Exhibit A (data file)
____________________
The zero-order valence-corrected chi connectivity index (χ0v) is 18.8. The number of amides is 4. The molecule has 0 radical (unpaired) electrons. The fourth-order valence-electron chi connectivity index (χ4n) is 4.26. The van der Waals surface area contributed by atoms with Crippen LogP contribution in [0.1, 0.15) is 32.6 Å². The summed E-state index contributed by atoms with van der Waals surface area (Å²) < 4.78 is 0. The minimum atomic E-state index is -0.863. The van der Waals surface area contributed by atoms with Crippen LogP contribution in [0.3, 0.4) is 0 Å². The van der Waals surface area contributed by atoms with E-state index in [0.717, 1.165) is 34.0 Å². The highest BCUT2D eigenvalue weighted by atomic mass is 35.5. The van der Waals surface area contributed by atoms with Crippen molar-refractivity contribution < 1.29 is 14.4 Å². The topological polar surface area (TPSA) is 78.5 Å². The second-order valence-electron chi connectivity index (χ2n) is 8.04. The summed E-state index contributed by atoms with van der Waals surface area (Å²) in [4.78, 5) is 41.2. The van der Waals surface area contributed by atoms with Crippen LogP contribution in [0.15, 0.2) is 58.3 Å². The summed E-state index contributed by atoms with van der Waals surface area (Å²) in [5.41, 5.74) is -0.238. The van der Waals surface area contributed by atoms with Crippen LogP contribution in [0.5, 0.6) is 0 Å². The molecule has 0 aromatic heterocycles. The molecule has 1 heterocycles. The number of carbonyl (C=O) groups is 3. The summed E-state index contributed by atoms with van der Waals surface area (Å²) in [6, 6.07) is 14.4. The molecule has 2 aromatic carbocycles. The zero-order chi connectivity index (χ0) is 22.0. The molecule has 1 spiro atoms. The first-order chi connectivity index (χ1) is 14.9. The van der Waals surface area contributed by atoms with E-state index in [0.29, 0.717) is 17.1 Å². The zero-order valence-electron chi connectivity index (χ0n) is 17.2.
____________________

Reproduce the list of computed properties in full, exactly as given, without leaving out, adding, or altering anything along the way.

The zero-order valence-corrected chi connectivity index (χ0v) is 18.8. The number of amides is 4. The molecule has 0 radical (unpaired) electrons. The fourth-order valence-electron chi connectivity index (χ4n) is 4.26. The van der Waals surface area contributed by atoms with Crippen LogP contribution in [0.1, 0.15) is 32.6 Å². The summed E-state index contributed by atoms with van der Waals surface area (Å²) < 4.78 is 0. The minimum atomic E-state index is -0.863. The van der Waals surface area contributed by atoms with Crippen LogP contribution in [0.3, 0.4) is 0 Å². The van der Waals surface area contributed by atoms with E-state index in [0.717, 1.165) is 34.0 Å². The highest BCUT2D eigenvalue weighted by atomic mass is 35.5. The van der Waals surface area contributed by atoms with Crippen molar-refractivity contribution < 1.29 is 14.4 Å². The topological polar surface area (TPSA) is 78.5 Å². The second-order valence-electron chi connectivity index (χ2n) is 8.04. The summed E-state index contributed by atoms with van der Waals surface area (Å²) in [4.78, 5) is 41.2. The van der Waals surface area contributed by atoms with Crippen LogP contribution in [0.15, 0.2) is 58.3 Å². The summed E-state index contributed by atoms with van der Waals surface area (Å²) in [5.41, 5.74) is -0.238. The van der Waals surface area contributed by atoms with Crippen LogP contribution in [0.5, 0.6) is 0 Å². The molecule has 0 aromatic heterocycles. The molecule has 1 heterocycles. The number of carbonyl (C=O) groups is 3. The summed E-state index contributed by atoms with van der Waals surface area (Å²) in [6, 6.07) is 14.4. The molecule has 2 aromatic carbocycles. The zero-order chi connectivity index (χ0) is 22.0. The molecule has 1 spiro atoms. The first-order chi connectivity index (χ1) is 14.9. The van der Waals surface area contributed by atoms with E-state index in [0.29, 0.717) is 17.1 Å². The zero-order valence-electron chi connectivity index (χ0n) is 17.2.